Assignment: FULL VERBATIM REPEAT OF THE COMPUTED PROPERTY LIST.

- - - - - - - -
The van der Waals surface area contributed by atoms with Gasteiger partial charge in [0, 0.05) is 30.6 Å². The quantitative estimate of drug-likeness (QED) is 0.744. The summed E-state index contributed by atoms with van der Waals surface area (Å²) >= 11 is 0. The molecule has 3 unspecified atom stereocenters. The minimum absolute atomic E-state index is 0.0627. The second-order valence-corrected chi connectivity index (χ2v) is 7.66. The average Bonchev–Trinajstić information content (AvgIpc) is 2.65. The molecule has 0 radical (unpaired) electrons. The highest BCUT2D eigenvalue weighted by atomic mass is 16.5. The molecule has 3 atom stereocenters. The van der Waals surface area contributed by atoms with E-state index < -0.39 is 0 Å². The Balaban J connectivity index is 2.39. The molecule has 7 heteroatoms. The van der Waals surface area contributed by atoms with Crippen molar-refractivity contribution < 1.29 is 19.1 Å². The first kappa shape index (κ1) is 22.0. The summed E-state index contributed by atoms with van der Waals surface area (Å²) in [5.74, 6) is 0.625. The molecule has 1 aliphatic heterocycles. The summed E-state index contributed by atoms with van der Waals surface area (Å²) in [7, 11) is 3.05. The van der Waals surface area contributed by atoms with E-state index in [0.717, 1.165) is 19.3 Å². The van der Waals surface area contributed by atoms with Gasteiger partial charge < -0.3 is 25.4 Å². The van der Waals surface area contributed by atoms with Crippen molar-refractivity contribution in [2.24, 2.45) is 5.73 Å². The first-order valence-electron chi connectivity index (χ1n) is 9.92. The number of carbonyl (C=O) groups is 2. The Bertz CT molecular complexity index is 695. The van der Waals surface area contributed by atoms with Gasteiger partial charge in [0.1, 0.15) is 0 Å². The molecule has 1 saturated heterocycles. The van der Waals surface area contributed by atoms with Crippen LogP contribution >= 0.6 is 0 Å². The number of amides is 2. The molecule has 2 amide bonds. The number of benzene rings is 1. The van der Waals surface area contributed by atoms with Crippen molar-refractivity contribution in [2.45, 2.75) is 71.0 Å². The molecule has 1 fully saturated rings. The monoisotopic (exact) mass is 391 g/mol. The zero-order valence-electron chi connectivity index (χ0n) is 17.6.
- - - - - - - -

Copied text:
The van der Waals surface area contributed by atoms with Gasteiger partial charge in [0, 0.05) is 30.6 Å². The quantitative estimate of drug-likeness (QED) is 0.744. The summed E-state index contributed by atoms with van der Waals surface area (Å²) >= 11 is 0. The molecule has 3 unspecified atom stereocenters. The minimum absolute atomic E-state index is 0.0627. The second-order valence-corrected chi connectivity index (χ2v) is 7.66. The average Bonchev–Trinajstić information content (AvgIpc) is 2.65. The molecule has 0 radical (unpaired) electrons. The highest BCUT2D eigenvalue weighted by atomic mass is 16.5. The molecule has 3 atom stereocenters. The van der Waals surface area contributed by atoms with E-state index < -0.39 is 0 Å². The Balaban J connectivity index is 2.39. The molecule has 7 heteroatoms. The van der Waals surface area contributed by atoms with Crippen molar-refractivity contribution < 1.29 is 19.1 Å². The first kappa shape index (κ1) is 22.0. The summed E-state index contributed by atoms with van der Waals surface area (Å²) in [5.74, 6) is 0.625. The molecule has 1 aliphatic heterocycles. The summed E-state index contributed by atoms with van der Waals surface area (Å²) in [7, 11) is 3.05. The van der Waals surface area contributed by atoms with E-state index in [0.717, 1.165) is 19.3 Å². The van der Waals surface area contributed by atoms with Gasteiger partial charge < -0.3 is 25.4 Å². The van der Waals surface area contributed by atoms with Crippen molar-refractivity contribution in [2.24, 2.45) is 5.73 Å². The first-order valence-electron chi connectivity index (χ1n) is 9.92. The number of carbonyl (C=O) groups is 2. The Bertz CT molecular complexity index is 695. The van der Waals surface area contributed by atoms with Gasteiger partial charge in [0.1, 0.15) is 0 Å². The molecule has 1 saturated heterocycles. The van der Waals surface area contributed by atoms with Crippen LogP contribution >= 0.6 is 0 Å². The number of amides is 2. The molecule has 2 amide bonds. The number of benzene rings is 1. The van der Waals surface area contributed by atoms with Crippen molar-refractivity contribution in [2.45, 2.75) is 71.0 Å². The molecule has 1 fully saturated rings. The monoisotopic (exact) mass is 391 g/mol. The zero-order valence-electron chi connectivity index (χ0n) is 17.6.